Sommersgate House (Ghosts and Reincarnation 1) by Kristen Ashley
Narrated by Abby Craden
Standalone in a themed but unrelated series. Romance with some Ghosts.
I have deliberately held back on a few Kristen Ashley books so I have something to always look forward to. I have owned the Ghosts and Reincarnation Series for years but I have been saving them for a rainy day. But then they came out in audible, and I couldn’t wait any more. I’ll be honest. Sommersgate House was not one of my favorite Kristen Ashley books, but I hold her books up to a higher standard, and this was written 6 years ago. I still enjoyed every second of it, don’t get me wrong, but it didn’t quite have the “epic” most KA books have for me.
My main issue? Third person. While I always prefer first, some third person is done really well and I barely notice it. That may be the case with Sommersgate House, but not in audio. The narrator was more of a narrator than an actor story-wise…yet she acted, so it kind of threw me off a little. Between the third person, a lord living in a castle, and a formal sounding narrator, Sommersgate House often gave me the feel of historical fiction.
*Note: Sommersgate House is originally the second book of the series, but Kristen Ashley has it as first in the series now. It is based off of a real house in England.
Julia’s sister lived in England at Sommersgate House with her husband and children until she and her husband passed away in an accident. The will stated that Julia must move from America to Sommersgate House to raise the children with her brother-in-law, Lord Douglas Ashton, who lives there with his witch of a mother. Sommersgate itself was almost it’s own character.
“Worst of all, the house was tense and make no mistake about it, even though it was simply mortar and stone (albeit grand mortar and stone), Sommersgate could most definitely be tense.”
Though the story focuses on the stern and formal Lord Ashton and the soft-hearted American, Julia, raising the kids who just lost their parents together, there is a whole side story about a couple who haunts the castle.
“No one knows the real story,” Mrs. K began. “Some say he killed her, some say someone else killed them both. The truth is, they found his body outside, dead from exposure and looking like he’d been trying to get in. They found The Mistress in the house and she’d been strangled.”
The ghosts were not the main story at all, but the presence is felt throughout the story. The main focus, of course, is the romance. Douglas Ashton is not your typical Kristen Ashley alpha with the alpha speak, but he is still an alphahole—just more polished than most of her others. And his formal way of speaking and thinking changed the feel of the book to much more old-fashioned than all of the books I have read from her except maybe The Will.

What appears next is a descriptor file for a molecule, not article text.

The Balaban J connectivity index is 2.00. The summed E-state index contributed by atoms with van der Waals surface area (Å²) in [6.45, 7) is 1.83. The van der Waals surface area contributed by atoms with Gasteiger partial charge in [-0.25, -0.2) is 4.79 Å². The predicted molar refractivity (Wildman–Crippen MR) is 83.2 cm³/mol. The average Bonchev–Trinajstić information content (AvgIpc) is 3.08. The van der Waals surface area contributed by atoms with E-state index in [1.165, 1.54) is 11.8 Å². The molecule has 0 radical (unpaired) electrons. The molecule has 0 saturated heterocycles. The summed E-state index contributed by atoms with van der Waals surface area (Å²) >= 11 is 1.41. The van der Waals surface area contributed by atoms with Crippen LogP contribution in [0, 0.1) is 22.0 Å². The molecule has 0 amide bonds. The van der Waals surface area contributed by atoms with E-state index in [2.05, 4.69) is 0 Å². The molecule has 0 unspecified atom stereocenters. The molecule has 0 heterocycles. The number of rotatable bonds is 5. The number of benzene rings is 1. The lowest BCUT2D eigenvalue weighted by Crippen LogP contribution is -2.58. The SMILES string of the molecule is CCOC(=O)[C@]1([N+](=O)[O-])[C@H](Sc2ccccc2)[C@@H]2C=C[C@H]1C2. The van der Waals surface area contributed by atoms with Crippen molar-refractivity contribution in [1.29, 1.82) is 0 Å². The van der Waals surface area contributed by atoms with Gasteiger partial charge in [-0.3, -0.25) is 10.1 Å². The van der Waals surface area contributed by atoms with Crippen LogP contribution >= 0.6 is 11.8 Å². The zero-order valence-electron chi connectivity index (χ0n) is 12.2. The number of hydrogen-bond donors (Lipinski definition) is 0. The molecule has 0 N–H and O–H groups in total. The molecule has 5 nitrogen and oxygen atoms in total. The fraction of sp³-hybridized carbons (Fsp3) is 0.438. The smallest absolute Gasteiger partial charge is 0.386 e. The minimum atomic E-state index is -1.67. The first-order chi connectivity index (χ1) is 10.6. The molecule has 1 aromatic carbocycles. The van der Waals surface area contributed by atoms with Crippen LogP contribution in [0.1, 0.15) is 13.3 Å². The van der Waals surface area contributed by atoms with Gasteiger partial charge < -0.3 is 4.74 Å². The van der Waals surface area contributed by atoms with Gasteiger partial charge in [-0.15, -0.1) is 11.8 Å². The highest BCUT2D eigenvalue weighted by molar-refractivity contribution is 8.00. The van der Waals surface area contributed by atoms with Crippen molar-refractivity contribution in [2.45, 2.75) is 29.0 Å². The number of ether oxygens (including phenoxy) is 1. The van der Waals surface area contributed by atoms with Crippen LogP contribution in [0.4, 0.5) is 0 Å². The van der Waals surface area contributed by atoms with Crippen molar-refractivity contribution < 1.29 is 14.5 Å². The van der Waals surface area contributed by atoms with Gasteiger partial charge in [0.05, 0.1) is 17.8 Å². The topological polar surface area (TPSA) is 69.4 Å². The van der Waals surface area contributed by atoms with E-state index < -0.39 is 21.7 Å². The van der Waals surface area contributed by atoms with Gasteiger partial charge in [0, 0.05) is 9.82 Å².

“He wanted this stubborn, tempestuous Julia Fairfax to disappear and an acquiescent, but still tempestuous, Julia Ashton to take her place. He wanted to brand her with his name and shackle her with his ring.”
Don’t worry though. It still has that KA feel.
“When he was going to have his fill of her, he didn’t know and he was beginning to doubt he ever would. Every time he had her, he wanted more, needed more, she was like a fucking drug.”
And he’s completely alpha.
“If you ever leave,” his voice had changed from soft to harsh, “I’ll find you and bring you back.”
My favorite part is the kids, and I loved the way the narrator portrayed them. I love books with kids, and Kristen Ashley writes some of the best of them. Sommersgate House was a very slow-burn romance, but you couldn’t miss the connection between the couple. So much so that the kids even played matchmaker. And once the two gave into their desires, you couldn’t deny the chemistry.
“I intend to sleep in sheets that smell of tangerines and jasmine. I intend to have your naked body squirming under mine. I intend to touch you everywhere with my hands and my mouth. I intend to memorize the taste of you, to make you call my name while I’m moving inside you, to make you so excited you beg me to let you come…”
- I love books with kids.
- I thought the paranormal/ghost element was fun and unique, and never took over the main romance.
- Another amazing KA epilogue.
- Douglas was a great alpha, and I loved how he went from a cold unfeeling ass to a KA alpha in the end.
- Those in-depth Kristen Ashley descriptions (I forgot about how detailed she used to be).
- I laughed and teared up.
- 3rd person—made me feel like I was watching rather than experiencing.
- The narrator was a bit too formal sounding.
- Had a very historical novel feel.
- Had a bit of a sad thread throughout the whole story.
The Down & Dirty:
Rating: 4-4.25 stars, Heat- 3.75, Narration – 4